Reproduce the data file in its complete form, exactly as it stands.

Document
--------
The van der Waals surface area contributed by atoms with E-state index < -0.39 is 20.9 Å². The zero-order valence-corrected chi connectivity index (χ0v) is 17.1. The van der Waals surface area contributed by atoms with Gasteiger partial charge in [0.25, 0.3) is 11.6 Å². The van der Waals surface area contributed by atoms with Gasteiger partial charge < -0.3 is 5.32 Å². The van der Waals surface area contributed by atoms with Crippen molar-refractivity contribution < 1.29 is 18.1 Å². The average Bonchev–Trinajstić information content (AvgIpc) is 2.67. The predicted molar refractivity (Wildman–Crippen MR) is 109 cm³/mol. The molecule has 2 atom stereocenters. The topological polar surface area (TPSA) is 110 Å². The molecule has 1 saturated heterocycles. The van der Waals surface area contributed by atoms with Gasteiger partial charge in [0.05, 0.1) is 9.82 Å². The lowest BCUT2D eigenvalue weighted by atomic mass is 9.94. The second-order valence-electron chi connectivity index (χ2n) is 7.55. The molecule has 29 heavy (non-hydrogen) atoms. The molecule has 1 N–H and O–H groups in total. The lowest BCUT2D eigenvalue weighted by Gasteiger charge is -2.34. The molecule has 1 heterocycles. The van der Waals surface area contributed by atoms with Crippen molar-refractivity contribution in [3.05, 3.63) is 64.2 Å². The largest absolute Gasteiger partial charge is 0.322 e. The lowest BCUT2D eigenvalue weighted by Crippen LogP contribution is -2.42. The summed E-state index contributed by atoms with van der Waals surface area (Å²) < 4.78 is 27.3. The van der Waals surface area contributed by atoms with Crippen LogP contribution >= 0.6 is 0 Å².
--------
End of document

The van der Waals surface area contributed by atoms with E-state index < -0.39 is 20.9 Å². The zero-order valence-corrected chi connectivity index (χ0v) is 17.1. The van der Waals surface area contributed by atoms with Gasteiger partial charge in [0.25, 0.3) is 11.6 Å². The van der Waals surface area contributed by atoms with Gasteiger partial charge < -0.3 is 5.32 Å². The van der Waals surface area contributed by atoms with Crippen molar-refractivity contribution < 1.29 is 18.1 Å². The average Bonchev–Trinajstić information content (AvgIpc) is 2.67. The predicted molar refractivity (Wildman–Crippen MR) is 109 cm³/mol. The molecule has 2 atom stereocenters. The topological polar surface area (TPSA) is 110 Å². The molecule has 1 saturated heterocycles. The van der Waals surface area contributed by atoms with Gasteiger partial charge in [0.05, 0.1) is 9.82 Å². The lowest BCUT2D eigenvalue weighted by atomic mass is 9.94. The second-order valence-electron chi connectivity index (χ2n) is 7.55. The molecule has 29 heavy (non-hydrogen) atoms. The molecule has 1 N–H and O–H groups in total. The lowest BCUT2D eigenvalue weighted by Gasteiger charge is -2.34. The molecule has 1 heterocycles. The van der Waals surface area contributed by atoms with Crippen molar-refractivity contribution in [3.05, 3.63) is 64.2 Å². The largest absolute Gasteiger partial charge is 0.322 e. The lowest BCUT2D eigenvalue weighted by Crippen LogP contribution is -2.42. The summed E-state index contributed by atoms with van der Waals surface area (Å²) < 4.78 is 27.3. The van der Waals surface area contributed by atoms with Crippen LogP contribution >= 0.6 is 0 Å².